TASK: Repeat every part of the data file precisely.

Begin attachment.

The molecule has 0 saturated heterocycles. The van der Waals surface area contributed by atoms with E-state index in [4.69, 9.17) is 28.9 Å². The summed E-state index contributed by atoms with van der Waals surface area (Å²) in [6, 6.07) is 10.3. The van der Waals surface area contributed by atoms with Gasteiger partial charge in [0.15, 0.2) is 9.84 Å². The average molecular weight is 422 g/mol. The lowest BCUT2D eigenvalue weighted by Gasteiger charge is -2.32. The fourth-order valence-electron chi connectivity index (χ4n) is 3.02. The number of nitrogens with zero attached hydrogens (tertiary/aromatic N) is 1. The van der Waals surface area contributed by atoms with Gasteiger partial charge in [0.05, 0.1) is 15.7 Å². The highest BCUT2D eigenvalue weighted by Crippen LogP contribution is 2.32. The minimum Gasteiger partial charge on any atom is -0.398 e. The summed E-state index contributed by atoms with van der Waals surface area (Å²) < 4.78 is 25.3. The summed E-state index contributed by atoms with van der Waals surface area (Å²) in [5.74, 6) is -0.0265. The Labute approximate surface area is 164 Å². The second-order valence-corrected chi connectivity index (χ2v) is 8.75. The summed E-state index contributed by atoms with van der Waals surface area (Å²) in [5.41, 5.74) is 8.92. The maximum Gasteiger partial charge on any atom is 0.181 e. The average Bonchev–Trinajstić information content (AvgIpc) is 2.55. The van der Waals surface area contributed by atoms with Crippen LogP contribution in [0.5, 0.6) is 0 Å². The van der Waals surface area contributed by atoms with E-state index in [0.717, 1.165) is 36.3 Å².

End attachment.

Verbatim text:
The molecule has 0 saturated heterocycles. The van der Waals surface area contributed by atoms with E-state index in [4.69, 9.17) is 28.9 Å². The summed E-state index contributed by atoms with van der Waals surface area (Å²) in [6, 6.07) is 10.3. The van der Waals surface area contributed by atoms with Gasteiger partial charge in [0.15, 0.2) is 9.84 Å². The average molecular weight is 422 g/mol. The lowest BCUT2D eigenvalue weighted by Gasteiger charge is -2.32. The fourth-order valence-electron chi connectivity index (χ4n) is 3.02. The number of nitrogens with zero attached hydrogens (tertiary/aromatic N) is 1. The van der Waals surface area contributed by atoms with Gasteiger partial charge in [0.05, 0.1) is 15.7 Å². The highest BCUT2D eigenvalue weighted by Crippen LogP contribution is 2.32. The minimum Gasteiger partial charge on any atom is -0.398 e. The summed E-state index contributed by atoms with van der Waals surface area (Å²) < 4.78 is 25.3. The summed E-state index contributed by atoms with van der Waals surface area (Å²) in [5.74, 6) is -0.0265. The Labute approximate surface area is 164 Å². The second-order valence-corrected chi connectivity index (χ2v) is 8.75. The summed E-state index contributed by atoms with van der Waals surface area (Å²) in [5.41, 5.74) is 8.92. The maximum Gasteiger partial charge on any atom is 0.181 e. The average Bonchev–Trinajstić information content (AvgIpc) is 2.55. The van der Waals surface area contributed by atoms with Crippen LogP contribution in [0.5, 0.6) is 0 Å². The van der Waals surface area contributed by atoms with E-state index in [0.717, 1.165) is 36.3 Å².